malling abbey

1. The new accommodation overlooks the Abbey grounds


malling abbey

2. New construction is built on top of the incomplete 1935 ragg stone structure


malling abbey

3. Infirmary common room with the refectory beyond


malling abbey

4. The Abbey includes buildings from many different periods


malling abbey

5. The new accommodation is built on the incomplete 1935 wing


malling abbey

6. High level view of the garden room with the stainless steel roof visible above


malling abbey

7. The existing building with 'temporary' upper storey


Drawings

malling abbey drawing
malling abbey drawing

malling abbey drawing

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Simon McCormack


Malling Abbey

New Refectory & Infirmary

Client: The Anglican Benedictine
Community of Malling Abbey

Contract value: 750,000

The new infirmary and refectory at the grade 1 listed Benedictine Abbey, which was founded in 1090 by Archbishop Gundulph, replace temporary accommodation dating back to1935, when the construction of a new wing was abandoned due to lack of funds. The common room of the infirmary is on the route into the refectory, ensuring that sick and elderly nuns maintain contact with their community. Taking its form from the existing ragg stone lower storey, the new building is a simple rectangular volume enjoying a southerly aspect and views over the Abbey grounds. A linear roof light introduces sun and daylight into the back of the space and facilitates cross ventilation. All of the internal toilets and bathrooms are provided with natural light and ventilation. External walls are built in English bond load bearing brickwork with a heavily insulated and dry-lined inner skin. Deep thresholds are provided to the windows and cell doors.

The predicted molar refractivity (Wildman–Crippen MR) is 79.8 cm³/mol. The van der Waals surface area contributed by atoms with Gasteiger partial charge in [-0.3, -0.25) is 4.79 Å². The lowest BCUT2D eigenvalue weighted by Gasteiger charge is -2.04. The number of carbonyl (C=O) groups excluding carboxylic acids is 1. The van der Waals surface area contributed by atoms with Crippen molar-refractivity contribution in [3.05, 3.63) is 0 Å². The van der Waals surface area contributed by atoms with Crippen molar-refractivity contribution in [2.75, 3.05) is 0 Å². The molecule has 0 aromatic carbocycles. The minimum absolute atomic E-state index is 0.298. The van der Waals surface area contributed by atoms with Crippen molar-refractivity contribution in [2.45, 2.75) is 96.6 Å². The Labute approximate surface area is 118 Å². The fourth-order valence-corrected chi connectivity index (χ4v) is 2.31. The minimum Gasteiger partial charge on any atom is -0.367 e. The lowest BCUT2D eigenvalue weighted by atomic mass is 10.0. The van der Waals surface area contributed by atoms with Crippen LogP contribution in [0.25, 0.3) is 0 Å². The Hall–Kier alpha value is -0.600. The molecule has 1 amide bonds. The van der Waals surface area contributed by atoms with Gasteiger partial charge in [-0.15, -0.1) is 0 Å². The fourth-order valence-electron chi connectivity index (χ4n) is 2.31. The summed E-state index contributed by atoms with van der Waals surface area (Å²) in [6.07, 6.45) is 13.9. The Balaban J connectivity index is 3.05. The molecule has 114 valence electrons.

Photography of completed project:
Paul Riddle